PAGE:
It's easy to ignore character development in a Shakespeare monologue. There's so many other things to think about! But it's doubly important to pay attention to your character – the character is what makes your monologue come to life. Learn how to make Shakespeare character come to life.
The format is simple. One question, one answer, and a rubric all on the same sheet. Use these answers as exit slips, as a follow up written assignment after a class discussion, or as a mid-unit check in. Covers Romeo and Juliet, A Midsummer Night’s Dream, Hamlet: Prince of Denmark, The Tempest, Othello, Macbeth, and The Taming of the Shrew.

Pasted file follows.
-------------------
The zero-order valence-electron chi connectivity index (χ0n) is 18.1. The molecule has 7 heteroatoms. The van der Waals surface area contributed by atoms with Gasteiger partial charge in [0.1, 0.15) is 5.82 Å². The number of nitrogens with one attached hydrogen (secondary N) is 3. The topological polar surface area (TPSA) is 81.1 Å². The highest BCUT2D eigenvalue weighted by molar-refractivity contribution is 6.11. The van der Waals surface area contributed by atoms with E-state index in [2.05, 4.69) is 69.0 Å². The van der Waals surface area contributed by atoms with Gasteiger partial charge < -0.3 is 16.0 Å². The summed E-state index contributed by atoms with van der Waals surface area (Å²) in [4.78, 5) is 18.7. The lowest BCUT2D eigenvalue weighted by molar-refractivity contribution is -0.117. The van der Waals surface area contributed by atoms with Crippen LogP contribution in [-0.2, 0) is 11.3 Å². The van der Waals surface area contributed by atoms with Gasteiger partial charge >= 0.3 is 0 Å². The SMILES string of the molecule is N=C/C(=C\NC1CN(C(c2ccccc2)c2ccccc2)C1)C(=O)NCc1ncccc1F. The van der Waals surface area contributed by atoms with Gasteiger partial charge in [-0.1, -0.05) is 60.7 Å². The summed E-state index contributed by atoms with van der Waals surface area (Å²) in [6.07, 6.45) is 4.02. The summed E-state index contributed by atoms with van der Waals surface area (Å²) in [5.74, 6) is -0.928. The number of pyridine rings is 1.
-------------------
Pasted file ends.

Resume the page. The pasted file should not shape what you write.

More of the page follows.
Use this exercise with the Shakespeare you are studying (or the included monologue) to answer the question: how can punctuation give clues an actor can use to help act the scene?
If you want students to get comfortable with Shakespeare’s language, use insults. The objective of this exercise is to get students to use their voice and body as they practice words outside their natural normal vocabulary. To understand the statement: “Words do not mean what they mean, words mean what you intend them to mean.”
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